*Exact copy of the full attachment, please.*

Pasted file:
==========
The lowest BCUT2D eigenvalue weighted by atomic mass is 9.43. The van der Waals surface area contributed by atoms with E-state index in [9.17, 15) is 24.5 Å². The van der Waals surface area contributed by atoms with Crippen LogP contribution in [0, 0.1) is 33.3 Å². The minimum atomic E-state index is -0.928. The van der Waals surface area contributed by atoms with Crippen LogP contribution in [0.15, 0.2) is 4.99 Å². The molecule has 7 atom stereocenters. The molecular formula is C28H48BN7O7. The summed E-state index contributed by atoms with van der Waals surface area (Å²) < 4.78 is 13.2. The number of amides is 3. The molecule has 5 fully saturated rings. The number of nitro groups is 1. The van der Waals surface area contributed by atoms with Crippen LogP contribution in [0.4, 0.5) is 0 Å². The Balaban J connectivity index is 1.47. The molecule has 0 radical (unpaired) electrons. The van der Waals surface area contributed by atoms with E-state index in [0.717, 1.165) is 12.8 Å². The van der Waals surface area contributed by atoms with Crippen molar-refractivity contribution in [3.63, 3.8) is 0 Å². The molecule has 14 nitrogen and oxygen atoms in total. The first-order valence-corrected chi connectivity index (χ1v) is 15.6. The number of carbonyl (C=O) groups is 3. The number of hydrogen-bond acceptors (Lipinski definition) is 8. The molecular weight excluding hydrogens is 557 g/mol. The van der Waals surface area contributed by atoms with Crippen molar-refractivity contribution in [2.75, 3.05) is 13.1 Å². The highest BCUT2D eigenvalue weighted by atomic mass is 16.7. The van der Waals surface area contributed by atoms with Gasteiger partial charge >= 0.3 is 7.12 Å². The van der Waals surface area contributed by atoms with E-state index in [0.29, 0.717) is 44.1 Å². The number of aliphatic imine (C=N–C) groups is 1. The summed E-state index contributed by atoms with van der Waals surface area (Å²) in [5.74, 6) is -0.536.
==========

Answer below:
The lowest BCUT2D eigenvalue weighted by atomic mass is 9.43. The van der Waals surface area contributed by atoms with E-state index in [9.17, 15) is 24.5 Å². The van der Waals surface area contributed by atoms with Crippen LogP contribution in [0, 0.1) is 33.3 Å². The minimum atomic E-state index is -0.928. The van der Waals surface area contributed by atoms with Crippen LogP contribution in [0.15, 0.2) is 4.99 Å². The molecule has 7 atom stereocenters. The molecular formula is C28H48BN7O7. The summed E-state index contributed by atoms with van der Waals surface area (Å²) < 4.78 is 13.2. The number of amides is 3. The molecule has 5 fully saturated rings. The number of nitro groups is 1. The van der Waals surface area contributed by atoms with Crippen LogP contribution in [0.4, 0.5) is 0 Å². The Balaban J connectivity index is 1.47. The molecule has 0 radical (unpaired) electrons. The van der Waals surface area contributed by atoms with E-state index in [0.717, 1.165) is 12.8 Å². The van der Waals surface area contributed by atoms with Crippen molar-refractivity contribution in [3.63, 3.8) is 0 Å². The molecule has 14 nitrogen and oxygen atoms in total. The first-order valence-corrected chi connectivity index (χ1v) is 15.6. The number of carbonyl (C=O) groups is 3. The number of hydrogen-bond acceptors (Lipinski definition) is 8. The molecular weight excluding hydrogens is 557 g/mol. The van der Waals surface area contributed by atoms with Crippen molar-refractivity contribution in [2.75, 3.05) is 13.1 Å². The highest BCUT2D eigenvalue weighted by atomic mass is 16.7. The van der Waals surface area contributed by atoms with Gasteiger partial charge >= 0.3 is 7.12 Å². The van der Waals surface area contributed by atoms with E-state index in [0.29, 0.717) is 44.1 Å². The number of aliphatic imine (C=N–C) groups is 1. The summed E-state index contributed by atoms with van der Waals surface area (Å²) in [5.74, 6) is -0.536.